The Friday evening performances will showcase a variety of Belly Dance styles by dancers and troupes from Indiana and surrounding states. Included with your ticket is access to Shimmy Con’s keynote address. Ruby Jazayre will reflect on the changes she has seen in the Middle Eastern Dance World since she began her dance career in 1978. The keynote address starts at 7:30 pm.

On Saturday, listeners will enjoy live music by Salaam. Performing dance artists will include the amazing instructors and speakers of the conference. After the show, get up and join us in open dancing with Salaam.

Shimmy Con presents Spectacular Shimmies on Friday, July 7 and 8. Tickets are available before the performance dates for $15 for Friday and $20 for Saturday or both for $30. On the day of the performances, tickets are $18 for Friday, $23 for Saturday, and $35 for both.

Buy tickets here!

 

On Stage This Week(end): June 29 – July 2

It’s a very light weekend for theater most likely because is it the weekend before Independence Day. However, I highly suggest that in between the cookouts and fireworks you check out Bella Bravo’s play As Bad As They. I recently did a piece for the Limestone Post about the play, and I personally can’t wait to see it on Friday. Get more information below.

~Jen

As Bad As They

Written by Bella Bravo

In As Bad As They, Jordan Ternin tries to decipher the fine line between her impulses to help and control after her brother Caleb decides to quit using. This play is set in present-day Bloomington, Indiana—in the midst of the Midwest’s opioid-heroin epidemic. The play begins with the estranged lives of Caleb and Jordan. The siblings are reunited on the most dangerous day for an addict, the day he’s released from state custody. On this day the dosage that Caleb handled comfortably two weeks before could cause his death.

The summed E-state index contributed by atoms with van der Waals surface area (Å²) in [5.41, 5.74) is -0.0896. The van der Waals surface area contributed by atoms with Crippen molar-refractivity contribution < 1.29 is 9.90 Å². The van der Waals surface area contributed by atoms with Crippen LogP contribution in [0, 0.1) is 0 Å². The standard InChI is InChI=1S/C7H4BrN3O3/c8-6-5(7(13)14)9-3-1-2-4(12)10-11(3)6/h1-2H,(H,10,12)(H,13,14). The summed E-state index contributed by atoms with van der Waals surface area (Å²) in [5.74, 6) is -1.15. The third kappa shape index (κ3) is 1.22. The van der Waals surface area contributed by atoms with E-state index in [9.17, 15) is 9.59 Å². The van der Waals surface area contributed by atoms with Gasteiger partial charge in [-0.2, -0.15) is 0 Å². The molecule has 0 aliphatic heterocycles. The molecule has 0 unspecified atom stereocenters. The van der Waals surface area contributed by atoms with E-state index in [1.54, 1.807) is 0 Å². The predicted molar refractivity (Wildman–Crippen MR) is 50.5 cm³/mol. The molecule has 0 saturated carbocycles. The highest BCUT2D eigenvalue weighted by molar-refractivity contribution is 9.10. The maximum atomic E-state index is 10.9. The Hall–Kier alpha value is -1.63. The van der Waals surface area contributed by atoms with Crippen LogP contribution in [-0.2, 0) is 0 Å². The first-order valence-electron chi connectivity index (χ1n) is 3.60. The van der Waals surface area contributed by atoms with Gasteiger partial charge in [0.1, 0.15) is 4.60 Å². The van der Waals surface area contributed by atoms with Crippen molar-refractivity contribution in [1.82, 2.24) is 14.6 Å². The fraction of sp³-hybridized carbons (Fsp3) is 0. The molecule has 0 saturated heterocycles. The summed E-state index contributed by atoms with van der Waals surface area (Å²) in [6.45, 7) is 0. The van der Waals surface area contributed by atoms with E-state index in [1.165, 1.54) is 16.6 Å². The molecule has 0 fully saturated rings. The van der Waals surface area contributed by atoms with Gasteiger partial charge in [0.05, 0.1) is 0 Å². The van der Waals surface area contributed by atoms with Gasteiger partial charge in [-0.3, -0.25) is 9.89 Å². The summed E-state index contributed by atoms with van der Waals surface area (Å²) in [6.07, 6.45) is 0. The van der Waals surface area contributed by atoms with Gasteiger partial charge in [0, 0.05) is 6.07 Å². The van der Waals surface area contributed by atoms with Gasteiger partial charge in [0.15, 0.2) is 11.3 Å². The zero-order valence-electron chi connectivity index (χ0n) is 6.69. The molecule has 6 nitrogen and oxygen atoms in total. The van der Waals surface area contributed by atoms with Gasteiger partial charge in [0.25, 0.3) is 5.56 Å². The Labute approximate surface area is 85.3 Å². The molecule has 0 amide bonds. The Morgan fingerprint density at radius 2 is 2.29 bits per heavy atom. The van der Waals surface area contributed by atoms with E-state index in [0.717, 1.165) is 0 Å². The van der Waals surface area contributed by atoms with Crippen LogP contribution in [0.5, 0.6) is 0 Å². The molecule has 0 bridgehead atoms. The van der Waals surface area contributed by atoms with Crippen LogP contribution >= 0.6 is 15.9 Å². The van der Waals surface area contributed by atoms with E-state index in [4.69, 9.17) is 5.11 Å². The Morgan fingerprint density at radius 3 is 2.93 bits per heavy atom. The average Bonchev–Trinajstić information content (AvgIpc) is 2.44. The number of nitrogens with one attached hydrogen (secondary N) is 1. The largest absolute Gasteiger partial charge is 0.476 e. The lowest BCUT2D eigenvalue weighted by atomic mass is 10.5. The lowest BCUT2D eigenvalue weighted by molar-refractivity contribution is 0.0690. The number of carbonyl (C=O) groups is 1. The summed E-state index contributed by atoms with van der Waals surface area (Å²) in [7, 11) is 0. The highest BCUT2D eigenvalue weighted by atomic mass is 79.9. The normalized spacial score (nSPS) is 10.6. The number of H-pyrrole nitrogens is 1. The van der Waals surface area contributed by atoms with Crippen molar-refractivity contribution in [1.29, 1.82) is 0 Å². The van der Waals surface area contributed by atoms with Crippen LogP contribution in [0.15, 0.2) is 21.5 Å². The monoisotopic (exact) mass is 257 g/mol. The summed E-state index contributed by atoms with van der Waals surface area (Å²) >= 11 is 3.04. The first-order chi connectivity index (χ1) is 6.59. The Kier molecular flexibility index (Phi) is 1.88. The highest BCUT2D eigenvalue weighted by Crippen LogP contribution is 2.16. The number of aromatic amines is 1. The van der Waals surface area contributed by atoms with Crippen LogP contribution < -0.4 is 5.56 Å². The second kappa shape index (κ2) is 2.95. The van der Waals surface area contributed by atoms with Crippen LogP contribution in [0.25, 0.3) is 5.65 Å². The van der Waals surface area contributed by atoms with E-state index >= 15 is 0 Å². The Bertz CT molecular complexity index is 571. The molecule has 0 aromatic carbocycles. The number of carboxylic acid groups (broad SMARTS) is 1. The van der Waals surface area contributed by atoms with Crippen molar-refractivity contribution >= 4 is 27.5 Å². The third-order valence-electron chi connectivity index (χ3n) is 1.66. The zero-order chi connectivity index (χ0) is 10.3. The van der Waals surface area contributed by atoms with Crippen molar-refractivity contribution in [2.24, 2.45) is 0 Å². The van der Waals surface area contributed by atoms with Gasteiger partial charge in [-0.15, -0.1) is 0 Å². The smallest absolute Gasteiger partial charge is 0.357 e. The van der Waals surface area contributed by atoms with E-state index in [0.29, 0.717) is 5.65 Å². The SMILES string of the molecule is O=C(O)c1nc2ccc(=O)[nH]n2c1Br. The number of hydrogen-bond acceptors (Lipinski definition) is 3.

Presented by Monster House at the Blockhouse on July 3o. Tickets are $5 and an addition $5 donation is encouraged. All proceeds go to Courage for Change, peer-run, sober-living, and low-barrier halfway house in Bloomington.

Get Tickets Here!

And We’re Back!

Hello all! Sorry I was away for so long, but there have been so many big life events this past month that I’ve not had the time to attend theater events, much less write about them. What did I miss? Did you guys see any great performances while I was away? If you did, you should tell me all about them in the comments. I’d love hear what performances inspired you this past month.